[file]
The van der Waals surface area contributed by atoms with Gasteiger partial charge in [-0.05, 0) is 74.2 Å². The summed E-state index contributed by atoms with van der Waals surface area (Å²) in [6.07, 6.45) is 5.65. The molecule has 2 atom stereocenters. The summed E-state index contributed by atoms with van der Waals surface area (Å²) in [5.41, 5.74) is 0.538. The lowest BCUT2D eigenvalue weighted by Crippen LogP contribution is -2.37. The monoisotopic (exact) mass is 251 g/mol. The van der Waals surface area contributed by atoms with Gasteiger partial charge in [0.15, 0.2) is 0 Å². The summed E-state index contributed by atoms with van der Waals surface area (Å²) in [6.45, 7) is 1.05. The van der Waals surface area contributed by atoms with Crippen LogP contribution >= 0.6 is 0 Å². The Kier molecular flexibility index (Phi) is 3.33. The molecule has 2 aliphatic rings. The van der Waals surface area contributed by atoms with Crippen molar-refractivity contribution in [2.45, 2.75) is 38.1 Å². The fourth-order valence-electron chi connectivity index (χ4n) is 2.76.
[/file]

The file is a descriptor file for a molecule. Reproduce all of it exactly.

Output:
The van der Waals surface area contributed by atoms with Gasteiger partial charge in [-0.05, 0) is 74.2 Å². The summed E-state index contributed by atoms with van der Waals surface area (Å²) in [6.07, 6.45) is 5.65. The molecule has 2 atom stereocenters. The summed E-state index contributed by atoms with van der Waals surface area (Å²) in [5.41, 5.74) is 0.538. The lowest BCUT2D eigenvalue weighted by Crippen LogP contribution is -2.37. The monoisotopic (exact) mass is 251 g/mol. The van der Waals surface area contributed by atoms with Gasteiger partial charge in [0.15, 0.2) is 0 Å². The summed E-state index contributed by atoms with van der Waals surface area (Å²) in [6.45, 7) is 1.05. The van der Waals surface area contributed by atoms with Crippen LogP contribution >= 0.6 is 0 Å². The Kier molecular flexibility index (Phi) is 3.33. The molecule has 2 aliphatic rings. The van der Waals surface area contributed by atoms with Crippen molar-refractivity contribution in [2.45, 2.75) is 38.1 Å². The fourth-order valence-electron chi connectivity index (χ4n) is 2.76.